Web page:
Hopefully, our latest report will further the conversation among investors, regulators and RemCos about their attitudes to the use of employee performance measures, both in terms of how they should be used to determine senior pay, as well as how they should be reported so appropriate investment decisions are made. We also hope it raises awareness among the profession of the potential implications for them if workforce metrics become more central to business decision making.
Thank you for your comments. There may be a short delay in this going live on the blog page as we moderate the comments added to our blogs.
This is really interesting and something my team have been discussing within the last couple of weeks! Please Could you share a copy with me too? email@example.com
My work email is firstname.lastname@example.org
Hi Charles, thanks for your reply. No, it's not available publicly but I can send you a copy - let me know the email I should send it to. Thanks - Geoff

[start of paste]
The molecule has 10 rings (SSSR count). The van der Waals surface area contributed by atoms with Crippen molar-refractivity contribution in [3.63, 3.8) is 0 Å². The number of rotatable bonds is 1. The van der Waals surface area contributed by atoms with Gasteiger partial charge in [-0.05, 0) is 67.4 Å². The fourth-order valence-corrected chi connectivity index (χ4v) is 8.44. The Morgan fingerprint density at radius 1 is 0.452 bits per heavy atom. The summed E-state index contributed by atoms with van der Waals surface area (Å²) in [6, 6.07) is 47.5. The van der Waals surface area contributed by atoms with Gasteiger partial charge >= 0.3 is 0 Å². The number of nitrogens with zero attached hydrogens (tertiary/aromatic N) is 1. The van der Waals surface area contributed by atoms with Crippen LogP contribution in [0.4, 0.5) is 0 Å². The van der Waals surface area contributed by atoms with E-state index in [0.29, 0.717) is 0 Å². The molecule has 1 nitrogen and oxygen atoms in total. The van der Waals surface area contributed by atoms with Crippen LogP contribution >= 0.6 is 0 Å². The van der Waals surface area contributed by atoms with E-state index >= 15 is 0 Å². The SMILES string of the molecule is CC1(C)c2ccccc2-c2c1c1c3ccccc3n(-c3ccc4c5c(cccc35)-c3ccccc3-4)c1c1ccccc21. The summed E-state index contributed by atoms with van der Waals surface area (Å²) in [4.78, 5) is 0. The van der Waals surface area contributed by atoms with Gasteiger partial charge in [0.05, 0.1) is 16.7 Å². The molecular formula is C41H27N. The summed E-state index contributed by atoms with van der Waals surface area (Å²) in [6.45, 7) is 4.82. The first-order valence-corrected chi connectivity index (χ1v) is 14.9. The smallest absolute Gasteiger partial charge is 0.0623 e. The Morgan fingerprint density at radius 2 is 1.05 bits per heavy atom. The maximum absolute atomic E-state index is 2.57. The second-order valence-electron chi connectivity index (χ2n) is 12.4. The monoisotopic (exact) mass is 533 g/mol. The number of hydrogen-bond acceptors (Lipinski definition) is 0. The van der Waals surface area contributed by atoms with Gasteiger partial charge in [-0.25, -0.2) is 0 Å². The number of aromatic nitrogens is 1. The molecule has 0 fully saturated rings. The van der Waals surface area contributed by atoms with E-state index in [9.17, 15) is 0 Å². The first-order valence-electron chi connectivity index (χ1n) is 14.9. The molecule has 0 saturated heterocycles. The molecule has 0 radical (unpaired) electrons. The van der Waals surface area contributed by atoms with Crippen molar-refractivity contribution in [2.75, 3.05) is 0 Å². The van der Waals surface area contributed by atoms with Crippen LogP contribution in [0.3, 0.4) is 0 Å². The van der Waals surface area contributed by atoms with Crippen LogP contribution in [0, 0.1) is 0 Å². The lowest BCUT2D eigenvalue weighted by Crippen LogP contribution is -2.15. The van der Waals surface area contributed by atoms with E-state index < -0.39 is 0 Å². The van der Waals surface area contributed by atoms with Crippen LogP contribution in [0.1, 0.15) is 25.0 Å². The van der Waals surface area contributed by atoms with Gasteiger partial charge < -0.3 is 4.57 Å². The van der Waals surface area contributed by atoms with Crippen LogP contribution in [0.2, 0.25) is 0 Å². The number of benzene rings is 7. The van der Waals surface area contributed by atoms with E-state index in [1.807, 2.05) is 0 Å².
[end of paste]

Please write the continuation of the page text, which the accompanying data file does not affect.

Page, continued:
Thanks for your comments, Geoffrey. They are very interesting. Is your research publically available? I would love to know more about it.
Thanks for this interesting blog and thought-provoking research report. My own MA research into employee engagement as a factor in measuring and rewarding Swiss top executives identified several barriers, many of which are relevant to ESG metrics generally, namely:
1. Executives were not always convinced about the link between such metrics and business performance, or felt that such metrics were an outcome rather than a driver of business performance